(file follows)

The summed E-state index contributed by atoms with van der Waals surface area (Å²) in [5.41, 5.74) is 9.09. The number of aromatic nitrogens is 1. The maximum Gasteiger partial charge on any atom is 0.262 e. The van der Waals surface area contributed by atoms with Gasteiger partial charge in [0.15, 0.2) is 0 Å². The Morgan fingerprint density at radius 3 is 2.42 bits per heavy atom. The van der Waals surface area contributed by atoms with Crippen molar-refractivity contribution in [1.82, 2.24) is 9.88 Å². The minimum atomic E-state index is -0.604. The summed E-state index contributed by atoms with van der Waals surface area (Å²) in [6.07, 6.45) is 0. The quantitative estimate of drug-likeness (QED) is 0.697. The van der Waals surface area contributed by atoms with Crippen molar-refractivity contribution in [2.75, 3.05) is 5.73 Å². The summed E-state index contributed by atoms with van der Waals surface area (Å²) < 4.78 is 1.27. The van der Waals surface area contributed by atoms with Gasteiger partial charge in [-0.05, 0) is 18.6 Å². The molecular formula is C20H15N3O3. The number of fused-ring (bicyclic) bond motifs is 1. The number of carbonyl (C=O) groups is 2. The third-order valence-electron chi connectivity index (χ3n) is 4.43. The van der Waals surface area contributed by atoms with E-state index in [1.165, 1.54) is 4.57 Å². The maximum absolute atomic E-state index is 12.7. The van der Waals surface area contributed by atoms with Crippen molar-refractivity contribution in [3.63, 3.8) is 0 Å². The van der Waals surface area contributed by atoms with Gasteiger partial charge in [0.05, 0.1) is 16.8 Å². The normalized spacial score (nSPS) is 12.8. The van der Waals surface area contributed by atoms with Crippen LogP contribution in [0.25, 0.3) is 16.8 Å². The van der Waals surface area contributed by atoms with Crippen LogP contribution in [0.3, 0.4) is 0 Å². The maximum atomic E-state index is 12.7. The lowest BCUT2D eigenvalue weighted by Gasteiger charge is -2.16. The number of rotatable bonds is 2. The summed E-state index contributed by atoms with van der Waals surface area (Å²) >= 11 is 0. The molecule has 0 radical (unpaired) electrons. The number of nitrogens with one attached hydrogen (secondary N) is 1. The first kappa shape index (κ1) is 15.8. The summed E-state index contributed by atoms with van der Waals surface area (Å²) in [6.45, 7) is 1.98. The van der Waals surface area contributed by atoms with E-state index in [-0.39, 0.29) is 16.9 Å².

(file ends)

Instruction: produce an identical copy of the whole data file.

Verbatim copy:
The summed E-state index contributed by atoms with van der Waals surface area (Å²) in [5.41, 5.74) is 9.09. The number of aromatic nitrogens is 1. The maximum Gasteiger partial charge on any atom is 0.262 e. The van der Waals surface area contributed by atoms with Gasteiger partial charge in [0.15, 0.2) is 0 Å². The Morgan fingerprint density at radius 3 is 2.42 bits per heavy atom. The van der Waals surface area contributed by atoms with Crippen molar-refractivity contribution in [1.82, 2.24) is 9.88 Å². The minimum atomic E-state index is -0.604. The summed E-state index contributed by atoms with van der Waals surface area (Å²) in [6.07, 6.45) is 0. The quantitative estimate of drug-likeness (QED) is 0.697. The van der Waals surface area contributed by atoms with Crippen molar-refractivity contribution in [2.75, 3.05) is 5.73 Å². The summed E-state index contributed by atoms with van der Waals surface area (Å²) < 4.78 is 1.27. The van der Waals surface area contributed by atoms with Gasteiger partial charge in [-0.05, 0) is 18.6 Å². The molecular formula is C20H15N3O3. The number of fused-ring (bicyclic) bond motifs is 1. The number of carbonyl (C=O) groups is 2. The third-order valence-electron chi connectivity index (χ3n) is 4.43. The van der Waals surface area contributed by atoms with E-state index in [1.165, 1.54) is 4.57 Å². The maximum absolute atomic E-state index is 12.7. The van der Waals surface area contributed by atoms with Crippen molar-refractivity contribution in [3.63, 3.8) is 0 Å². The van der Waals surface area contributed by atoms with Gasteiger partial charge in [0.05, 0.1) is 16.8 Å². The normalized spacial score (nSPS) is 12.8. The van der Waals surface area contributed by atoms with Crippen LogP contribution in [0.25, 0.3) is 16.8 Å². The van der Waals surface area contributed by atoms with Crippen LogP contribution in [0.3, 0.4) is 0 Å². The maximum atomic E-state index is 12.7. The lowest BCUT2D eigenvalue weighted by Gasteiger charge is -2.16. The number of rotatable bonds is 2. The summed E-state index contributed by atoms with van der Waals surface area (Å²) >= 11 is 0. The molecule has 0 radical (unpaired) electrons. The number of nitrogens with one attached hydrogen (secondary N) is 1. The first kappa shape index (κ1) is 15.8. The summed E-state index contributed by atoms with van der Waals surface area (Å²) in [6.45, 7) is 1.98. The van der Waals surface area contributed by atoms with E-state index in [-0.39, 0.29) is 16.9 Å².